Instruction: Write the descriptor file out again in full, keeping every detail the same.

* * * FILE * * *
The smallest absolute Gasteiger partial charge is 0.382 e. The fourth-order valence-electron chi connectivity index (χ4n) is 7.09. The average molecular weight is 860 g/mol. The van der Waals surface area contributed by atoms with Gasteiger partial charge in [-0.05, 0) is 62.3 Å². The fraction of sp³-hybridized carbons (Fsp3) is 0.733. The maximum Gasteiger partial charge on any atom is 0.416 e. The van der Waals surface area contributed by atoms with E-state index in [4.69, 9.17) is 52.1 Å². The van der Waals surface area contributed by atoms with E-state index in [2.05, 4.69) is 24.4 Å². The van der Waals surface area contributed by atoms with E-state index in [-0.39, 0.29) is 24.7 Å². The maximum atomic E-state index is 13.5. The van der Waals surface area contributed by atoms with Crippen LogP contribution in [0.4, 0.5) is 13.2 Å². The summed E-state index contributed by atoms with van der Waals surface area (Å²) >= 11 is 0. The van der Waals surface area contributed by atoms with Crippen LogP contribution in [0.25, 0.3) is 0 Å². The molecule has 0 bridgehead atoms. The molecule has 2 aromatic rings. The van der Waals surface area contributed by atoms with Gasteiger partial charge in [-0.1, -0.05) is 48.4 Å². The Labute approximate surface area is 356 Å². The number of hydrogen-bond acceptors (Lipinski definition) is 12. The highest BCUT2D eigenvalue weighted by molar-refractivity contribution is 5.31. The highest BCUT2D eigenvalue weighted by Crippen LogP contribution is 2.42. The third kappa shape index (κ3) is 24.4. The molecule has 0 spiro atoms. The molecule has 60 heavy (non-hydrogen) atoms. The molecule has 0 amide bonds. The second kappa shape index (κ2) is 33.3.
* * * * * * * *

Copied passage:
The smallest absolute Gasteiger partial charge is 0.382 e. The fourth-order valence-electron chi connectivity index (χ4n) is 7.09. The average molecular weight is 860 g/mol. The van der Waals surface area contributed by atoms with Gasteiger partial charge in [-0.05, 0) is 62.3 Å². The fraction of sp³-hybridized carbons (Fsp3) is 0.733. The maximum Gasteiger partial charge on any atom is 0.416 e. The van der Waals surface area contributed by atoms with E-state index in [4.69, 9.17) is 52.1 Å². The van der Waals surface area contributed by atoms with E-state index in [2.05, 4.69) is 24.4 Å². The van der Waals surface area contributed by atoms with E-state index in [-0.39, 0.29) is 24.7 Å². The maximum atomic E-state index is 13.5. The van der Waals surface area contributed by atoms with Crippen LogP contribution in [0.4, 0.5) is 13.2 Å². The summed E-state index contributed by atoms with van der Waals surface area (Å²) >= 11 is 0. The van der Waals surface area contributed by atoms with Crippen LogP contribution in [0.25, 0.3) is 0 Å². The molecule has 0 bridgehead atoms. The molecule has 2 aromatic rings. The van der Waals surface area contributed by atoms with Gasteiger partial charge in [-0.1, -0.05) is 48.4 Å². The Labute approximate surface area is 356 Å². The number of hydrogen-bond acceptors (Lipinski definition) is 12. The highest BCUT2D eigenvalue weighted by molar-refractivity contribution is 5.31. The highest BCUT2D eigenvalue weighted by Crippen LogP contribution is 2.42. The third kappa shape index (κ3) is 24.4. The molecule has 0 spiro atoms. The molecule has 60 heavy (non-hydrogen) atoms. The molecule has 0 amide bonds. The second kappa shape index (κ2) is 33.3.